War Posters of the 20th Century

During the past centrury's two world wars, the U.S. government asked a lot from its citizens -- it asked for savings, for labor, for patriotism, and for sacrifice. And to ask for these directly, various departments of the federal government launched ad campaigns that urged -- sometimes scared -- people to contribute to the war effort. Some posters evoked images of the brutality of our foreign enemies, others suggested the American way of life was in jeopardy. Many of the ads were directed toward selling war bonds -- direct loans to the government. This sort of wartime propaganda has recently come back into the public imagination by way of the new Captain America movie, which shows super-soldier Steve Rogers, the Army not knowing what to do with him, being enlisted for a traveling show to promote war bonds.

These efforts were effective, too. According to the Ad Council, approximately 85 million people purchased U.S. war bonds in the 1940s.

Here's a look at some of the ad campaigns from both world wars, compiled from the Charles B. Burdick War Poster Collection at San José State University Library.

Presented by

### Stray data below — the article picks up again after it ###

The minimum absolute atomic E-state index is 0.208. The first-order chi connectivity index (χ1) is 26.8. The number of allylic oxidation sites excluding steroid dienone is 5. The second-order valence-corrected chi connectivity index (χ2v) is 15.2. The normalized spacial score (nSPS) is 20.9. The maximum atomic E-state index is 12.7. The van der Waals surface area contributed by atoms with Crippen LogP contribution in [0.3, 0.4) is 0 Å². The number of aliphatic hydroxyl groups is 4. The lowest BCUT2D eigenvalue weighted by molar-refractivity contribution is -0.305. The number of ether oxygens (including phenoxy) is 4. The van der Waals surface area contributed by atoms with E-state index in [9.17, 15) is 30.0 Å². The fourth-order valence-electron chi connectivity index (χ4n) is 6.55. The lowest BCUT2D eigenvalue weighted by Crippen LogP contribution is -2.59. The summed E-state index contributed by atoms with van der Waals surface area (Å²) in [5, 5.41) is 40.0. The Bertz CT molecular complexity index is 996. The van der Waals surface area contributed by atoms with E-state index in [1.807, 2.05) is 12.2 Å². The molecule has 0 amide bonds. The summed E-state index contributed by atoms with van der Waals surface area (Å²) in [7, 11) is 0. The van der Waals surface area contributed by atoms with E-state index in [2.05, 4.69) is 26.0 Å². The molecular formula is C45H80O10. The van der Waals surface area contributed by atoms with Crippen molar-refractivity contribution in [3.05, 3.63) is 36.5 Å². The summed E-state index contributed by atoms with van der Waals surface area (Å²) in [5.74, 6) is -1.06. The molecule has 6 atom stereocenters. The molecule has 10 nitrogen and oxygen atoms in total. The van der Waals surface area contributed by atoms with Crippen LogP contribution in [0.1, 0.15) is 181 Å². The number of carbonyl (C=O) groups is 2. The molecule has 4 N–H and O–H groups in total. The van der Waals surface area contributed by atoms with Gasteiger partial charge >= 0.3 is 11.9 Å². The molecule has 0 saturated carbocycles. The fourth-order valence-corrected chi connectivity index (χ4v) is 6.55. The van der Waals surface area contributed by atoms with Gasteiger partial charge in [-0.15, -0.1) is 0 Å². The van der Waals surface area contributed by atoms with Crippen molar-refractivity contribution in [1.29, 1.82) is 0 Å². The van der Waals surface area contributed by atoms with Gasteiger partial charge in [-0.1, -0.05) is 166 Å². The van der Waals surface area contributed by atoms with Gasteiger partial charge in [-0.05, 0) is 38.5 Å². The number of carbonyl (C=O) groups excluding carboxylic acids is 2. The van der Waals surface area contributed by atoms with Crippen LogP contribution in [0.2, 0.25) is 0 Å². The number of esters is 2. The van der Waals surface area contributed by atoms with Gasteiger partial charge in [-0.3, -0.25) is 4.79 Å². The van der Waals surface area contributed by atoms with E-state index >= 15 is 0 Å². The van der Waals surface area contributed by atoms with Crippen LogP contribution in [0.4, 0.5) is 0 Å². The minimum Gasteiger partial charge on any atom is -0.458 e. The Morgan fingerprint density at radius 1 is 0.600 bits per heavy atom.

Brian Resnick is a staff correspondent at National Journal and a former producer of The Atlantic's National channel.

How to Build a Tornado

A Canadian inventor believes his tornado machine could solve the world's energy crisis. The only problem? He has to prove it works.

Join the Discussion

After you comment, click Post. If you’re not already logged in you will be asked to log in or register with Disqus.

Please note that The Atlantic's account system is separate from our commenting system. To log in or register with The Atlantic, use the Sign In button at the top of every page.

blog comments powered by Disqus

Video

How to Build a Tornado

A Canadian inventor believes his tornado machine could solve the world's energy crisis.

Video

A New York City Minute, Frozen in Time

This short film takes you on a whirling tour of the Big Apple

Video

What Happened to the Milky Way?

Light pollution has taken away our ability to see the stars. Can we save the night sky?

Video

The Pentagon's $1.5 Trillion Mistake

The F-35 fighter jet was supposed to do everything. Instead, it can barely do anything.

More in National

Just In